Thresholds and Other Poems (Apprentice House Press, Fall 2018)

"'Take the familiar and make it strange.’ (Thus spake short-story story writer Lydia Davis.) This is what poet Matt Hohner has done. Hohner hits the imaginative, intuitive nail on the head again and again in his collection Thresholds and Other Poems. Imagination leaps over time and space: for example, a poem’s two footnotes cite rock supergroup U2 and the second century Chinese poet Lu Chi. Here is poetry for readers who admire intellect that works at gut level. For readers who love poetry. And readers who don’t." --Clarinda Harriss, author of The White Rail, a short story collection, six poetry collections, and The Innumerable Moons, a collection of poetry and short fiction (forthcoming)

"In a distinct luminous voice, Matt Hohner's poems are a clairaudient cartography of the silent currents orbiting our lives. These poems map the tragic and profound events and memories that come not just to define us but to propel us toward hope. Charting the stars, the sea floors, the streets of Baltimore, the history raging around us,' Thresholds and Other Poems will carve its atlas on your heart." --Edgar Silex, poet, author of Through All the Displacements and Acts of Love (Northwestern University Press), and Even the Dead Have Memories (New Sins Press)

"The world, and Baltimore in particular, has been waiting for Thresholds and Other Poems for years, and Thresholds has been waiting for us . . . as friends, relatives, mentors, spouses, teachers, students, neighbors, victims, addicts, killers . . . as readers. Matt Hohner's stunning collection is an immeasurable account of history, landscape, and humanity that is only visible through verse, where wars are simultaneously waged—internally and externally, where loss and love meet in the small ripple of a hidden river, where poetry is as painful as birth. Thresholds brings us a blueprint made of 'simple wooden boats and carts' and 'acrid cloudsmoke scraping across an impossible sky,' a place for remembrance, for validation, for mourning, longing, and fear. Here, we are given the chance to cross lines and limits, returning and moving forward, instinctually and unapologetically, toward home." --Katherine Cottle, author of three books with Apprentice House Press, I Remain Yours, Halfway, and My Father's Speech

"In Thresholds and Other Poems, Matt Hohner’s muscular, clear-eyed poems draw a densely textured map: one reads, slipping into the poems’ loci, their creeks and gorges, streets and dark skies. These are poems of deep fidelity: to memory and to place; to past hurts and the scars they’ve left; and to love. Hohner is unafraid of brutal truths: in one poem, the speaker says, of a mother, that he grows “no closer to her now/ than I would to a marble headstone, or a lie.” But the poems do not shrink from the great beauties either, and this is their power. In “Saratoga Passage,” the speaker says, “I have known this pulling-to and letting go / I have known the searing white heat of entry into this world alone, / the profound momentary ripples, the lonely stillness that follows.” The stir, and the stillness, are the gifts these poems give us." --Lisa Bickmore, author of Ephemerist (Red Mountain Press) and flicker (Elixir Press)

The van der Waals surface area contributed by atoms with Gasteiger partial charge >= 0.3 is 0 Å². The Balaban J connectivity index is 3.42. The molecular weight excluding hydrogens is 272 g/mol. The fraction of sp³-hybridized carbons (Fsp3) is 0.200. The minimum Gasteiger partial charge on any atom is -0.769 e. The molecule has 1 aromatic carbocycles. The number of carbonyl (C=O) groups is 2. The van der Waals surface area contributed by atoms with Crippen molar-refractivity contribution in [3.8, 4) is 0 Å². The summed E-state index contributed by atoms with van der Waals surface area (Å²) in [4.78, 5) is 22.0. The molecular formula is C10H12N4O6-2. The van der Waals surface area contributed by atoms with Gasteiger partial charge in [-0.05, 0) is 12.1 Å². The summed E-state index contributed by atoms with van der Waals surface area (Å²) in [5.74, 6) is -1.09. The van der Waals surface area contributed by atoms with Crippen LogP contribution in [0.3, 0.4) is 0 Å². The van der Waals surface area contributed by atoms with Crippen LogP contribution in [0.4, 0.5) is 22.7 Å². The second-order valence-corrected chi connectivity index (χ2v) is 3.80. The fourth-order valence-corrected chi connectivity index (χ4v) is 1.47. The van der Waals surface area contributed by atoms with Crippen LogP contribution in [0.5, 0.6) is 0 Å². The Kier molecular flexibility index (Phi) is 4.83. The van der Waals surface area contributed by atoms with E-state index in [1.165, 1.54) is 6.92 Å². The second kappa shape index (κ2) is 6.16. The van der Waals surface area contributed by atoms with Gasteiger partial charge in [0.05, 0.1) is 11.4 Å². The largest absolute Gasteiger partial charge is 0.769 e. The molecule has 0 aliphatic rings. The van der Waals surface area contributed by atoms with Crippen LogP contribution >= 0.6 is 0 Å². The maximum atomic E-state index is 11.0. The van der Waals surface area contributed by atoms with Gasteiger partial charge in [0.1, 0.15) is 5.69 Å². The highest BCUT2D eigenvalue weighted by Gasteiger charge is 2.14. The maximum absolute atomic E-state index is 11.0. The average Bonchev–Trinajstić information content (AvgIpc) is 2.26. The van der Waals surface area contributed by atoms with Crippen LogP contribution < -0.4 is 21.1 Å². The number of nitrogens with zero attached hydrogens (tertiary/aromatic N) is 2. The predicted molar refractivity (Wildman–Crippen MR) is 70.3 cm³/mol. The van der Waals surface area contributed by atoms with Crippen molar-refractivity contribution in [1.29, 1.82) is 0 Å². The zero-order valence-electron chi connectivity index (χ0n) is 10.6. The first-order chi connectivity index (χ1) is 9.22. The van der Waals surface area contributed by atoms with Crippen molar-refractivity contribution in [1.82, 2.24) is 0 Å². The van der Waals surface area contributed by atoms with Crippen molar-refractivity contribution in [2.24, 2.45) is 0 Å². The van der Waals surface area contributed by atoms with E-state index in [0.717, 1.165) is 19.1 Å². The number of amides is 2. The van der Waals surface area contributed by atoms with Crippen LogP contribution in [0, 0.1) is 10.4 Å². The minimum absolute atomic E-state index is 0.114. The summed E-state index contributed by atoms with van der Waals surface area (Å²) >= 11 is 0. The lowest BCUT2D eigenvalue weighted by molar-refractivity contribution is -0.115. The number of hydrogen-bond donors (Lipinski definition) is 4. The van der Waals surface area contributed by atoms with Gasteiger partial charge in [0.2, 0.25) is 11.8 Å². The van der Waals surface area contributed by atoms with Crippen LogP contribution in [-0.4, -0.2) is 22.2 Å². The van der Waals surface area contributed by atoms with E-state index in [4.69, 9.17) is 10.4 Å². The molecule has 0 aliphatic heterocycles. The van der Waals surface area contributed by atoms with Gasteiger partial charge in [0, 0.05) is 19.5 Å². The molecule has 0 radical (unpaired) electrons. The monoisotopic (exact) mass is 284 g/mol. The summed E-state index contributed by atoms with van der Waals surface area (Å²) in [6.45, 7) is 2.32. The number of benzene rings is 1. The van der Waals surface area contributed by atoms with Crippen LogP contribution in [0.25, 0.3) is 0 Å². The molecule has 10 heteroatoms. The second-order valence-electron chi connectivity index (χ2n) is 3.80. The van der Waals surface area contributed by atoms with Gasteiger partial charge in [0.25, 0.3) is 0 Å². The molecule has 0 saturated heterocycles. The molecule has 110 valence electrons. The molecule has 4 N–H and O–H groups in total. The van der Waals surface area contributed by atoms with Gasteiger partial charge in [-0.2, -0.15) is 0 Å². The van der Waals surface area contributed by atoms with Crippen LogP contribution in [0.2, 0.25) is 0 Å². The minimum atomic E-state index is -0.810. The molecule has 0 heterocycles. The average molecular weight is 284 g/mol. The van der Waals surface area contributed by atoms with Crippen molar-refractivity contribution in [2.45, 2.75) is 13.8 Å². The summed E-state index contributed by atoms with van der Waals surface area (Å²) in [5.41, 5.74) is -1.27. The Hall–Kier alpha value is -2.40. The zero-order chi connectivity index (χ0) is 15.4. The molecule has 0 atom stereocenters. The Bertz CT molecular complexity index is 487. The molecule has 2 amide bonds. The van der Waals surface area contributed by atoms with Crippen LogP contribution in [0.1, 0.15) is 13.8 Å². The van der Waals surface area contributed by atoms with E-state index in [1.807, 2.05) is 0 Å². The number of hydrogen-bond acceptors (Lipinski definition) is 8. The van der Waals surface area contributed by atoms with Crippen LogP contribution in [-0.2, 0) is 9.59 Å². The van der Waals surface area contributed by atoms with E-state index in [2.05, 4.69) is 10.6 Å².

"Matt Hohner’s Thresholds and Other Poems is an extraordinary collection of poems steeped in an awareness of history and culture and the natural world. With unflinching attention to detail, in a voice both angry and tinged with sadness, the poet decries the horrifying behavior of human beings in the contemporary world. In other poems, he explores the depths of friendship and family, personal loss and longing, and the healing that can best be found in love and nature. Thresholds reminds the reader that only by contemplating darkness can we truly appreciate the light." --Bill Jones, poet, author of Swimming at Night (winner of the Artscape 1992 literary award) and At Sunset, Looking East (Apprentice House Press)

On its journey to publication, Thresholds and Other Poems garnered the following recognition: semi-finalist in the 2015 Crab Orchard Series in Poetry First Book Award, finalist in the 2015 Backwaters Press Prize for Full-length Book Manuscript, runner-up for the 2017 Brick Road Poetry Press Book Contest, and honorable mention in the 2017 Broadkill River Press Dogfish Head Poetry Prize. All of the poems offered here as samples from Thresholds and Other Poems were first published individually and / or won awards.

A review of Thresholds and Other Poems by poet Harvey Lillywhite can be found here:

  • Saratoga Passage, August 2014

    I must have been / like these: a brief interrupter of cycles, growing for nine moons, released out / of you and away into space, gone but for an umbilical scar, fading into the sea / of darkness and memory, covered by the rhythm of tides, washed by time / into something smooth you carry, but cannot touch.

    PDF icon Saratoga Passage, August 2014
  • How to Unpack a Bomb Vest.pdf

    Dig a hole six millennia / down through generations of soldiers’ bones and sacrifices
    to God, deep in the cool earth between two ancient rivers, / and get in it. This is where you will find the directions / for grace written in carbon, written in breath, written / in songs whose lyrics the dead have long since forgotten.

    PDF icon How to Unpack a Bomb Vest.pdf
  • Oysters

    On a February rainy night in Annapolis you beckon / from ice in market stalls and raw bars barnacled in your / old-man skin, haired by algae, moist protein bodies inside, / dressed ugly, but the locals’ lusty gazes shuck you with their eyes.

    PDF icon Oysters
  • Curfew